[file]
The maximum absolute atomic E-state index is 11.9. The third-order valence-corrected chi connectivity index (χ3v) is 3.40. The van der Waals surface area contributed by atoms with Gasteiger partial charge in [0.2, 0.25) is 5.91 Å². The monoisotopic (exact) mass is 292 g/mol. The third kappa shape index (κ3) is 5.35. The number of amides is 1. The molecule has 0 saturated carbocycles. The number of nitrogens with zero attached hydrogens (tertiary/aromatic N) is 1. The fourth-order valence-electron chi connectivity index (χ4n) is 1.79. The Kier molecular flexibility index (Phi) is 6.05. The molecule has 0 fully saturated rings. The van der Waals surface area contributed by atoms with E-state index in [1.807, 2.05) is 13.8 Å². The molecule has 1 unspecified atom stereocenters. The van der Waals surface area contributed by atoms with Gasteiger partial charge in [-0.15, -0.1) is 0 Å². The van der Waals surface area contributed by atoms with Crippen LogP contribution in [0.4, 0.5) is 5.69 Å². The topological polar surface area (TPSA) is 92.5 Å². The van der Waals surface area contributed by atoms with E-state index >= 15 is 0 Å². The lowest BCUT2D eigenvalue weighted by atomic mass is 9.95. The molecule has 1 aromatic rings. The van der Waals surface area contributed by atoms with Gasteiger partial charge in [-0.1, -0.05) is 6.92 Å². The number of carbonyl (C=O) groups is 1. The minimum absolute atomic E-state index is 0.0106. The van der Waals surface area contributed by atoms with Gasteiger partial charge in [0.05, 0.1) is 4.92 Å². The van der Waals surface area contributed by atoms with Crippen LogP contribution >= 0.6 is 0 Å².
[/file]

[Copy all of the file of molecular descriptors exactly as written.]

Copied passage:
The maximum absolute atomic E-state index is 11.9. The third-order valence-corrected chi connectivity index (χ3v) is 3.40. The van der Waals surface area contributed by atoms with Gasteiger partial charge in [0.2, 0.25) is 5.91 Å². The monoisotopic (exact) mass is 292 g/mol. The third kappa shape index (κ3) is 5.35. The number of amides is 1. The molecule has 0 saturated carbocycles. The number of nitrogens with zero attached hydrogens (tertiary/aromatic N) is 1. The fourth-order valence-electron chi connectivity index (χ4n) is 1.79. The Kier molecular flexibility index (Phi) is 6.05. The molecule has 0 fully saturated rings. The van der Waals surface area contributed by atoms with E-state index in [1.807, 2.05) is 13.8 Å². The molecule has 1 unspecified atom stereocenters. The van der Waals surface area contributed by atoms with Gasteiger partial charge in [-0.15, -0.1) is 0 Å². The van der Waals surface area contributed by atoms with Crippen LogP contribution in [0.4, 0.5) is 5.69 Å². The topological polar surface area (TPSA) is 92.5 Å². The van der Waals surface area contributed by atoms with E-state index >= 15 is 0 Å². The lowest BCUT2D eigenvalue weighted by atomic mass is 9.95. The molecule has 1 aromatic rings. The van der Waals surface area contributed by atoms with Gasteiger partial charge in [-0.1, -0.05) is 6.92 Å². The number of carbonyl (C=O) groups is 1. The minimum absolute atomic E-state index is 0.0106. The van der Waals surface area contributed by atoms with Gasteiger partial charge in [0.05, 0.1) is 4.92 Å². The van der Waals surface area contributed by atoms with Crippen LogP contribution >= 0.6 is 0 Å².